No more than 38% of children with diarrhoea received continued feeding and oral rehydration, as recommended, according to the report.
In 2015-16, advice or treatment was sought from a health facility or provider for 68% of children with diarrhoea, up from 60% a decade ago.
More than 90% of treatments for childhood diarrhoea are incorrect, as IndiaSpend reported on February 18, 2015. Largely unqualified medical practitioners, unfamiliar with relatively simple life-saving medications, prescribe antibiotics and other potentially harmful drugs, the report said.
Sanitation gaps keep prevalence of diarrhoea high
In 2015-16, 9.2% Indian children below the age of five had diarrhoea--up from 9% in 2005-06, according to NFHS-4 data.
The prevalence fell 2 percentage points among children aged 6-11 months, “when complementary foods and other liquids are introduced”, while it fell 0.8 percentage points among children aged 12-23 months, “when children begin to walk and are at increased risk of contamination from the environment”.
Improved sanitation is a key measure to prevent diarrhoea, according to this May 2017 WHO factsheet.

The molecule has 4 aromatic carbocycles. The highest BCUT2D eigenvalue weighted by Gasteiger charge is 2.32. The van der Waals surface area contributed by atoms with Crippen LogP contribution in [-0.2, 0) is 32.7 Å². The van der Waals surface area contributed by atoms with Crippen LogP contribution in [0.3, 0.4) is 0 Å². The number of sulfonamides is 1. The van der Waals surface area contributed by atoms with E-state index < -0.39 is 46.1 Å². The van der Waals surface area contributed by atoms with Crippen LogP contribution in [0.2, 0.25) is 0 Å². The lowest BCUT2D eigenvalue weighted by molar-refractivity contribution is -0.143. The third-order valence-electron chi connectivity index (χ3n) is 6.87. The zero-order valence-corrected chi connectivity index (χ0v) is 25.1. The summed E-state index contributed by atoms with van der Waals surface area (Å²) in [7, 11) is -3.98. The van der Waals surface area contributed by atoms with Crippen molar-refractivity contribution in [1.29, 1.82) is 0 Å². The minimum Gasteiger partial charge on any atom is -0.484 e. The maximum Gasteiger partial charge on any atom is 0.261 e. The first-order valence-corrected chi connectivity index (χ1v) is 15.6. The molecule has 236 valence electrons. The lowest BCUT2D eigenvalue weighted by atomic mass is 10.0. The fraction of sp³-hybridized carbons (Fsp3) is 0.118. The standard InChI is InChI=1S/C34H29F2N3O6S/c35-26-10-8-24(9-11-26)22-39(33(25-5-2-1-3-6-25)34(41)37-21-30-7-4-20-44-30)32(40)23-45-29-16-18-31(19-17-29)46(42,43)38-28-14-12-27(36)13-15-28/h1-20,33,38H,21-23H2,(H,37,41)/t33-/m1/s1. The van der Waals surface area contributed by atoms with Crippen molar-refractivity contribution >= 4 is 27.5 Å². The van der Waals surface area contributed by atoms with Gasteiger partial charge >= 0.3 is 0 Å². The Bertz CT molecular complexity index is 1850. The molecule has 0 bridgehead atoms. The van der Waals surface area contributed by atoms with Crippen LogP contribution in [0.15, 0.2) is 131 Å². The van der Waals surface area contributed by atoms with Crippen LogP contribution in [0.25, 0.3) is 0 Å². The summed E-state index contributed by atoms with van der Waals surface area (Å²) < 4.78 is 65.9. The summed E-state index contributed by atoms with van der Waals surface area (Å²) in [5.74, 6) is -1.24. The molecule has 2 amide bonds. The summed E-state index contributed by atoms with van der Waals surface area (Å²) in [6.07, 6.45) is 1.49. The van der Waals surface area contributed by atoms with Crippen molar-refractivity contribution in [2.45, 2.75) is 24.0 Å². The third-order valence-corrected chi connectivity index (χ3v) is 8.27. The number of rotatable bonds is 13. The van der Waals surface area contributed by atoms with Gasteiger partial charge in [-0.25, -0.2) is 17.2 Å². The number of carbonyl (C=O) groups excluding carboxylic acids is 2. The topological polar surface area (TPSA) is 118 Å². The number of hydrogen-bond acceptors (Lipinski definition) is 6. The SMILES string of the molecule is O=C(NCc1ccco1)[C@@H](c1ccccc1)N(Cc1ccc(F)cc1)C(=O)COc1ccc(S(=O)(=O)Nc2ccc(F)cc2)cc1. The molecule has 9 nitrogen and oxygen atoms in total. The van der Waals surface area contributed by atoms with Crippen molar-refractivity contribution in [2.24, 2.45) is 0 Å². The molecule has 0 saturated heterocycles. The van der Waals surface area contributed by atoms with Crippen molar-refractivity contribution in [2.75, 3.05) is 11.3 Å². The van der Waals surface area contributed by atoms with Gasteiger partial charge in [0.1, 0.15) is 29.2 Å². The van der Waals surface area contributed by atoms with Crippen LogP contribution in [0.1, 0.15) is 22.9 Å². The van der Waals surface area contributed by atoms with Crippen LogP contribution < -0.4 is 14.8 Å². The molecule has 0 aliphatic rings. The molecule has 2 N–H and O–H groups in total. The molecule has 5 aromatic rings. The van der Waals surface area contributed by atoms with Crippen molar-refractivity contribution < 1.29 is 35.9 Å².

In 2015-16, states that had low usage of sanitation facilities such as Jharkhand, where 24% of households used improved sanitation facilities, Bihar (25%) and Odisha (29%), also had high proportion of children under five who suffered from diarrhoea--7%, 10%, and 10%, respectively--according to data from NFHS-4, as IndiaSpend reported on July 29, 2017.
Improved sanitation refers to a household with its own toilet, connected to a piped sewer system or flush to septic tank, flush to pit latrine, ventilated improved pit/biogas latrine, pit latrine with slab, twin pit/composting toilet, which is not shared with any other household.
As of March 20, 2018, individual household toilets were constructed in 52.16% of the targeted 12 million rural Indian households under the ministry of drinking water and sanitation’s Swachh Bharat Abhiyan (Grameen), data show.
Fewer children received recommended diet, liquids during a diarrhoea episode
In 2015-16, only 7% of Indian children under five years with diarrhoea were given more liquids than usual, as recommended by WHO--down from 10.2% in 2005-06, NFHS-4 data show.
While 31% children received the usual amount of liquids, 57% children with diarrhoea were given less to drink--up from 37% a decade ago.
“To reduce dehydration and minimise the effects of diarrhoea on nutritional status, mothers are encouraged to continue normal feeding of children with diarrhoea and to increase the amount of fluids,” the NFHS-4 report said.
In 2015-16, only 31% Indian children with diarrhoea were fed according to the recommended practice of giving the same or more food to the sick child--down from 39.4% in 2005-06.
In comparison, 56% sick children were given less food than usual during an episode of diarrhoea--up from 41.8% a decade ago.
(Tripathi is a principal correspondent with IndiaSpend)